Tuesday, March 28, 2006.
Embarrassment by state officials at their misguided attempt to put up Braille signage at the legislature should be exceeded only by their attempt to correct this folly quickly for those who need it.
Blind citizens have waited years for the day that they'd be able to use Braille signage to find their way around legislative offices so that they can talk with representatives. But when the Braille signage was unveiled recently, the signage was in numbers, all but useless to those who read Braille and who need the name on the door.
And not only were the numbers of little use, the upraised letters were only partially done so that a Braille reader couldn't read them if he or she chose.
Connie Frederick, who heads the Office of Legislative Administration, said the state wanted numbers on the doors because the rooms of lawmakers can change rapidly every two years in an election. It's a poor excuse. The changes were meant to benefit those who read Braille, not the state. Legislative officers should be scrambling to accommodate those blind people who depend on Braille.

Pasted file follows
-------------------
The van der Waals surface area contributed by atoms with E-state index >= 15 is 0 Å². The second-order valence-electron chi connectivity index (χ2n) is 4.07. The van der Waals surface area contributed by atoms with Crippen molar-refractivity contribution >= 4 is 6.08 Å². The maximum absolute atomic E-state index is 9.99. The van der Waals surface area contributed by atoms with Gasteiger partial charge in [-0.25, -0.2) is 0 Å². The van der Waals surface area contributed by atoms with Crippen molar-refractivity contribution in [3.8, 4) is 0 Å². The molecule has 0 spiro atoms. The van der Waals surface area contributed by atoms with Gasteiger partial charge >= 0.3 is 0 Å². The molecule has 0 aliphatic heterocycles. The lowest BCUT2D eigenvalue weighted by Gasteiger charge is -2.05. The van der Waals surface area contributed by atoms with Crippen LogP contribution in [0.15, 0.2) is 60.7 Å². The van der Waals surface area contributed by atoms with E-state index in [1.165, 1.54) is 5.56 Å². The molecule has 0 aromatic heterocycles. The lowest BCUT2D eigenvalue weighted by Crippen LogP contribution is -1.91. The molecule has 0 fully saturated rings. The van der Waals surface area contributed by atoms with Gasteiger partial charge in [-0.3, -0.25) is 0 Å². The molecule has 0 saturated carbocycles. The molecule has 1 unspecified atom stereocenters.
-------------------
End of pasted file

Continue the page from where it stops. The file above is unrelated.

And protestations that the state is well within the Americans for Disabilities Act guidelines fall flat, too: If the signage doesn't help those it was intended to help, it should be redone.
Redoing the signage shouldn't be a problem. When the state started remodeling the Legislative Plaza, the signage was a natural progression. It's taken about a year.
And the cost won't break Tennessee's budget: It cost $5,500. Legislative officials might want to spring for a little more to ensure better workmanship, but they shouldn't delay with a remedy.
This is a story about dignity for those who ask only that they be allowed the means to help themselves.
So far, the state hasn't provided the dignity and attention this issue deserves. This time, officials should involve those who know how to read Braille. The state obviously needs the direction.
End of article.
Any further reproduction or distribution of this article in a format other than a specialized format, may be an infringement of copyright.
Go to ...
Top of Page.
List of Categories.
Blind World Website
Designed and Maintained by:
All Rights Reserved.